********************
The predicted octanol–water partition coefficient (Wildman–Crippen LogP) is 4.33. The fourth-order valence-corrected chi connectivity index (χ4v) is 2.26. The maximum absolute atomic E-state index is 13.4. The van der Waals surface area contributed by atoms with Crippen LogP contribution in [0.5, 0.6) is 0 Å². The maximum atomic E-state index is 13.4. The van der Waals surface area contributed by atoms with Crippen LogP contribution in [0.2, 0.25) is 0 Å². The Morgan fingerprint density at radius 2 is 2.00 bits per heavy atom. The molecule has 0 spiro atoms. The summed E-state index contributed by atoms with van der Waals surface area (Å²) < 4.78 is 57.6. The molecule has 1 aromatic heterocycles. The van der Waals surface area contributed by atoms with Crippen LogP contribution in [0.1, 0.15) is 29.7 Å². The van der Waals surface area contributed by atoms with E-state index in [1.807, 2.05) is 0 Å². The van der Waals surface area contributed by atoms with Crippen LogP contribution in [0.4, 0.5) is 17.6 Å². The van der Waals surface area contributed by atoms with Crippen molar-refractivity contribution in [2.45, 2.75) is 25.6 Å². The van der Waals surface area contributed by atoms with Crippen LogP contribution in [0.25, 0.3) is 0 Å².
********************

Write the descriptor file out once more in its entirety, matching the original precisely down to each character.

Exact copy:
The predicted octanol–water partition coefficient (Wildman–Crippen LogP) is 4.33. The fourth-order valence-corrected chi connectivity index (χ4v) is 2.26. The maximum absolute atomic E-state index is 13.4. The van der Waals surface area contributed by atoms with Crippen LogP contribution in [0.5, 0.6) is 0 Å². The maximum atomic E-state index is 13.4. The van der Waals surface area contributed by atoms with Crippen LogP contribution in [0.2, 0.25) is 0 Å². The Morgan fingerprint density at radius 2 is 2.00 bits per heavy atom. The molecule has 0 spiro atoms. The summed E-state index contributed by atoms with van der Waals surface area (Å²) < 4.78 is 57.6. The molecule has 1 aromatic heterocycles. The van der Waals surface area contributed by atoms with Crippen LogP contribution in [0.1, 0.15) is 29.7 Å². The van der Waals surface area contributed by atoms with E-state index in [1.807, 2.05) is 0 Å². The van der Waals surface area contributed by atoms with Crippen LogP contribution in [0.4, 0.5) is 17.6 Å². The van der Waals surface area contributed by atoms with Crippen molar-refractivity contribution in [2.45, 2.75) is 25.6 Å². The van der Waals surface area contributed by atoms with Crippen LogP contribution in [0.25, 0.3) is 0 Å².